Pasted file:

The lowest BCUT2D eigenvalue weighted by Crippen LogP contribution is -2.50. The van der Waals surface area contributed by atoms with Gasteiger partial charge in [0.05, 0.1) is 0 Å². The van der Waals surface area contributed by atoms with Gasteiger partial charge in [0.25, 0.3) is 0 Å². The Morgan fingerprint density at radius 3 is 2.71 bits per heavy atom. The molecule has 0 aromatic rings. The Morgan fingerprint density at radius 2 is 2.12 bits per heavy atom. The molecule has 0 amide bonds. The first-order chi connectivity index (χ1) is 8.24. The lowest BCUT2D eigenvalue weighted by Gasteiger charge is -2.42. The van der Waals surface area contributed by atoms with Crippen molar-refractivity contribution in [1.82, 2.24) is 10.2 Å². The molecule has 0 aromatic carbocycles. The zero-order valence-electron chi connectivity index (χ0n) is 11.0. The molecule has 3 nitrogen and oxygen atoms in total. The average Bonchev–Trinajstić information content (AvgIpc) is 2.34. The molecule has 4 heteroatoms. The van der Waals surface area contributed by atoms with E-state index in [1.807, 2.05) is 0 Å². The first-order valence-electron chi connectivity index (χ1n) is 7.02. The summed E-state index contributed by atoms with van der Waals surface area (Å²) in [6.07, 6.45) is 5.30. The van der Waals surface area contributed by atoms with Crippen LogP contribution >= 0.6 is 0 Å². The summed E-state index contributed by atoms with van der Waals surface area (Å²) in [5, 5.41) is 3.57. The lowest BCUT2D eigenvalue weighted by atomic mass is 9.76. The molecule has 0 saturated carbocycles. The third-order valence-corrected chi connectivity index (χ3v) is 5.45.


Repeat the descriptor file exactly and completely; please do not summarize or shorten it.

The lowest BCUT2D eigenvalue weighted by Crippen LogP contribution is -2.50. The van der Waals surface area contributed by atoms with Gasteiger partial charge in [0.05, 0.1) is 0 Å². The van der Waals surface area contributed by atoms with Gasteiger partial charge in [0.25, 0.3) is 0 Å². The Morgan fingerprint density at radius 3 is 2.71 bits per heavy atom. The molecule has 0 aromatic rings. The Morgan fingerprint density at radius 2 is 2.12 bits per heavy atom. The molecule has 0 amide bonds. The first-order chi connectivity index (χ1) is 8.24. The lowest BCUT2D eigenvalue weighted by Gasteiger charge is -2.42. The van der Waals surface area contributed by atoms with Crippen molar-refractivity contribution in [1.82, 2.24) is 10.2 Å². The molecule has 0 aromatic carbocycles. The zero-order valence-electron chi connectivity index (χ0n) is 11.0. The molecule has 3 nitrogen and oxygen atoms in total. The average Bonchev–Trinajstić information content (AvgIpc) is 2.34. The molecule has 4 heteroatoms. The van der Waals surface area contributed by atoms with E-state index in [1.807, 2.05) is 0 Å². The first-order valence-electron chi connectivity index (χ1n) is 7.02. The summed E-state index contributed by atoms with van der Waals surface area (Å²) in [6.07, 6.45) is 5.30. The van der Waals surface area contributed by atoms with Crippen LogP contribution >= 0.6 is 0 Å². The summed E-state index contributed by atoms with van der Waals surface area (Å²) in [5, 5.41) is 3.57. The lowest BCUT2D eigenvalue weighted by atomic mass is 9.76. The molecule has 0 saturated carbocycles. The third-order valence-corrected chi connectivity index (χ3v) is 5.45.